• Select appropriate pig breeds for three different specified situations
  • Explain heritability factors relevant to pig breeding.
  • Explain how pig performance testing is carried out by one experienced tester.
  • List factors which affect the selection of pigs for breeding.
  • Compare applications for straight breeding with cross breeding of pigs in a specified locality.
  • Describe how the process of artificial insemination of a pig is carried out by an experienced technician.
  • Explain the different husbandry operations carried out during each of the different stages of pig breeding
  • List the minimum facilities, including equipment and buildings necessary for growing healthy pigs.
  • Recommend three items of machinery which can be used to automate a piggery operation
  • Explain the housing requirements of pigs in a commercial production enterprise
  • Compare housing requirements for boars with those for sows in a piggery
  • Develop maintenance guidelines for pig shelters, including large and small sheds.
  • Prepare a sketch design of an area for farming pigs, showing the location of major facilities.
  • Assess the disposal system(s) being used for effluent at a specified piggery.
  • Explain the concept of reed bed treatment of effluent for a piggery.
  • List pests and diseases that commonly affect pigs.
  • Develop a checklist of general signs which indicate ill health in pigs.
  • Describe three significant pests or diseases of pigs, including their symptoms and effect.
  • Explain a treatment for each of three different common pests or diseases in pigs.
  • Determine the health status of a unit of pigs at a piggery, using a checklist developed by the learner.
  • Report on the significance of health services for pigs, including veterinary and quarantine services, as used on a piggery
  • Explain a vaccination program, including what it is, how it is performed and it's expected benefits, that is used at a specific piggery.
  • Explain the function of the different parts of a pigs digestive system
  • List various food sources for different food nutrients for pigs
  • Analyse the ingredients in a pig diet, being used at a commercial piggery
  • Describe food ration requirements for a specific pig
  • Prepare a sample of pig feed suitable for either a boar, a weaner, or a porker.
  • Explain the differences in feeding pigs under different circumstances
  • Explain the techniques used to physically handle pigs in different situations
  • Prepare a timetable of husbandry tasks, from weaning to marketing, for fattening a pig.
  • Compare two different, but commercially viable, systems of raising pigs
  • Prepare an annual program of routine pig husbandry tasks, for a specified enterprise.
  • List pig products commonly sold through retail outlets in the learner's locality.
  • Analyse wholesale and retail marketing systems for pig products.
  • Explain the factors affecting sales of pig products, over a twelve month period, in a specific locality.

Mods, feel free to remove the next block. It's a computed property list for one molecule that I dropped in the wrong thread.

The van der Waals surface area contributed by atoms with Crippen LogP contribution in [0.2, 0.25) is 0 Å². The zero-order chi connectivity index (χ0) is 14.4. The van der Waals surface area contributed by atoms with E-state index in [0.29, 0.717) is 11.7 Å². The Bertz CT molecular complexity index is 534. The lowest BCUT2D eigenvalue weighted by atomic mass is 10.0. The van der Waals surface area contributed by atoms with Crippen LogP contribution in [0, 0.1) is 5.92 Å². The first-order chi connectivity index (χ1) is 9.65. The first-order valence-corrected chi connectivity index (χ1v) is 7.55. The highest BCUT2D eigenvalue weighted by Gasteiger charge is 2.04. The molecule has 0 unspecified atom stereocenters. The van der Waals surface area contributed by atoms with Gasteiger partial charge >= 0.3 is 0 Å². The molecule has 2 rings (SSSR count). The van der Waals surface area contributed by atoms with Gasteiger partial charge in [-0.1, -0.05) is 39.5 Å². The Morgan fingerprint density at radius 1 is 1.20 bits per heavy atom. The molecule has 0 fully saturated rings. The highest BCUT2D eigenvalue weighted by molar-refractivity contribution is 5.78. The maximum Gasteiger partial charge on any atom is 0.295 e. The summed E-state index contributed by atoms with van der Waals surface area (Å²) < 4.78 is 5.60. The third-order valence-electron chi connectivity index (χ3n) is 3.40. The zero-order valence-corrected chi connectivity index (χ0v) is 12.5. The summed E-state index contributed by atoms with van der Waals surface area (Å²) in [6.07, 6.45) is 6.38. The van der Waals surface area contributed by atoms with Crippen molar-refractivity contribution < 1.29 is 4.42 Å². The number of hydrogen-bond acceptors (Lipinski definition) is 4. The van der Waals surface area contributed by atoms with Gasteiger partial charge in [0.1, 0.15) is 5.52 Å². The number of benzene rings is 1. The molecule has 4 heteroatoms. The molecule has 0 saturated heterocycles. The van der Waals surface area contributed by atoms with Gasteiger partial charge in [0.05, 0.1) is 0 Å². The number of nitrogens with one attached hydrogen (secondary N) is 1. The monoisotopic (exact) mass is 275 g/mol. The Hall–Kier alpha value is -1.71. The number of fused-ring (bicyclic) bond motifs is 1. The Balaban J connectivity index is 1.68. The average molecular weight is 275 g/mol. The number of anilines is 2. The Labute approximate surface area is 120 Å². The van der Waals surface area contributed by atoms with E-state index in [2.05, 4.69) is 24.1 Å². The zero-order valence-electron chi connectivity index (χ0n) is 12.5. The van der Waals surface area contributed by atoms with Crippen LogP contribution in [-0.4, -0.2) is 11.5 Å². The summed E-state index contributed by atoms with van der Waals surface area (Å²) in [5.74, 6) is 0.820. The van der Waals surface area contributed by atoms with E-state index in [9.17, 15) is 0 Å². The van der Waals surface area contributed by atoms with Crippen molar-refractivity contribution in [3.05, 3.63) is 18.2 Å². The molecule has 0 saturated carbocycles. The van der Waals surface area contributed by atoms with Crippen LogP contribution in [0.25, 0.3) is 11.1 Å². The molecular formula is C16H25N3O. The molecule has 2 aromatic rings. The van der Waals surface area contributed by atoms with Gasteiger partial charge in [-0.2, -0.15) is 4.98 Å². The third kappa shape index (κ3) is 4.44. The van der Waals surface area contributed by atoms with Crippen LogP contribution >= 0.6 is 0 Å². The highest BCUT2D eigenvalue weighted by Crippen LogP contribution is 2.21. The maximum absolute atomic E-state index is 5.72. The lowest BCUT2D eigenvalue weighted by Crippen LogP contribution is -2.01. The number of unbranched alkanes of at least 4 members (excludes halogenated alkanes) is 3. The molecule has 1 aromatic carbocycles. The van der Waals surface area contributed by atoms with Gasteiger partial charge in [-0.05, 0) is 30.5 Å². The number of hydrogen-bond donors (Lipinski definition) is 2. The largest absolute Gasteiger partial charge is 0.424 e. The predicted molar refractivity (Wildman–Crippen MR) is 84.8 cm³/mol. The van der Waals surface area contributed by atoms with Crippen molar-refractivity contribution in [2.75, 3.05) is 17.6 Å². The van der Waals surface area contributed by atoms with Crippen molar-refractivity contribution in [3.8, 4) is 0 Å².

• Explain the factors affecting the cost of pig products, over twelve months, in a specific locality.
  • Analyse the marketing of a specified pig product from the farm through to the consumer, including associated work tasks, and costs involved.
  • Write an innovative plan for the marketing of pigs or a specified pig product.
  • List factors which affect the profitability of a pig farm in a specified locality.
  • Evaluate the production performance of a specified piggery.
  • Explain the organisational structure of a specified piggery.
  • Write a job specification for one member of staff of a piggery.
  • Assess the impact of staff interactions on productivity in a specified piggery.
  • Recommend ways to increase unit performance of a piggery reviewed in a case study.
  • Write a management procedure, including contingency arrangements, for control of production targets and budgeted costs on a pig farm.
  • Explain the legal requirements and regulations appropriate to operating a commercial piggery in your locality.
  • Analyse the procedures involved in purchasing a specific piggery which is advertised for sale.
  • Determine three innovations in the pig industry, which may improve management of a specified pig enterprise.
  • Evaluate three different innovations being used in the pig industry. 
  • Develop a production plan for pigs on a specified property.
  • Design a form for record keeping of appropriate piggery data.


Ruminants have four stomachs and are able to make use of a large amount of roughage in their diet.  Examples of ruminants are cattle and sheep. Pigs are non-ruminants so their feeding is different to that of most farm animals.  There are a number of factors that the farmer has to think about when working out rations for his pigs.  These are summarised below:
  • Pigs have a simple digestive system and cannot digest much fibre.  Modern pigs are fed almost entirely on concentrates.
  • Pigs have no protective coats like sheep and cattle so are affected by temperature changes.  They eat less in hot weather and more in cold weather.